If the State Department provides such evidence, the panel added, the District Court will review it and “the court’s inquiry shall have reached its end and Trinidad y Garcia’s liberty interest shall be fully vindicated.”
     Writing in dissent, Judge Richard Tallman, joined by Judges Richard Clifton, Milan Smith and Sandra Ikuta, argued that the “Rule of Non-Inquiry … precludes Trinidad from obtaining judicial review of the substance of the secretary’s decision.”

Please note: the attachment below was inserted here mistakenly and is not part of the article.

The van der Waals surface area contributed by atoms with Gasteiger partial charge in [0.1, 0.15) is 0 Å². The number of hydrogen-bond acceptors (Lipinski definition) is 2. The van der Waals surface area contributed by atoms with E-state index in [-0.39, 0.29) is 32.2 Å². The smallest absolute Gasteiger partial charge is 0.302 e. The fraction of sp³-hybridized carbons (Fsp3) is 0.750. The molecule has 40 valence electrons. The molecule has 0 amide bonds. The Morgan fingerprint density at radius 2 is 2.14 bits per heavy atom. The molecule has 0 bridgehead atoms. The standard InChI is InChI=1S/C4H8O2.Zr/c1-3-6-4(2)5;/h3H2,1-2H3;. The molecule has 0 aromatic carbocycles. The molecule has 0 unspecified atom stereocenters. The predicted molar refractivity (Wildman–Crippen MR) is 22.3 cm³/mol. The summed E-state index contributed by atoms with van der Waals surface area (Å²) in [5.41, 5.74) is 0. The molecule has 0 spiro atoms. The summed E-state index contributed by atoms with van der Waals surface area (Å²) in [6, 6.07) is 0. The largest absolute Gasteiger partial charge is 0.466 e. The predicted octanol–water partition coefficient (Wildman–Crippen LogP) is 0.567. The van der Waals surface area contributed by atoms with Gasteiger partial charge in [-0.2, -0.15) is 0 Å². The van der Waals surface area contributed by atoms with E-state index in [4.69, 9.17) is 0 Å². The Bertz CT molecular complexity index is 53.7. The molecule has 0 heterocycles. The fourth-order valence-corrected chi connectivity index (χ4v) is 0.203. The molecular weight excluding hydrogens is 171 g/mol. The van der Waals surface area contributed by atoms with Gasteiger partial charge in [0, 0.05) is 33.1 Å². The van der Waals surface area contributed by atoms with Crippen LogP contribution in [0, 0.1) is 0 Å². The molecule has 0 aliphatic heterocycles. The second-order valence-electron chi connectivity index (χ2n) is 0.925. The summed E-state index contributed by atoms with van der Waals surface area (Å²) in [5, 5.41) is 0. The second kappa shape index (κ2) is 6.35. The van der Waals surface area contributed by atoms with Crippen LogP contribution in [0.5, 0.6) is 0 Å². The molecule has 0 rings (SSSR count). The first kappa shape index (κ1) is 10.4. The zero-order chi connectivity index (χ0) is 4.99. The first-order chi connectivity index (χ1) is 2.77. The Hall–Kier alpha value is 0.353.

“Seizing on a concession the United States offered only for future cases and only if we found it legally necessary, some of my colleagues now find reason to doubt the undoubtable, worrying whether the secretary ever made a torture determination at all,” Tallman wrote. “They brush aside the fact that Trinidad himself had no reason to doubt the reality of the secretary’s decision – the decision that prompted Trinidad to bring his habeas claim, the District Court to rule on it, the government to appeal, and two separate panels of this court to consider the matter – recharacterizing his disagreement with the outcome of her decision as a dispute over the process she employed. Worse, they ignore a litany of firmly established legal principles – not the least of which being our presumption that constitutional officers properly discharge their legal duties – to achieve an unfathomable end and further delay an extradition that has already lumbered along for close to a decade. I cannot question so lightly the honor of the secretary or depart so readily from governing case law. The secretary has made her decision, and neither the Convention Against Torture, the Foreign Affairs Reform and Restructuring Act of 1998, nor the controlling regulations give us cause to inquire further. The Rule of Non-Inquiry squarely applies, and our inquiry is at an end.”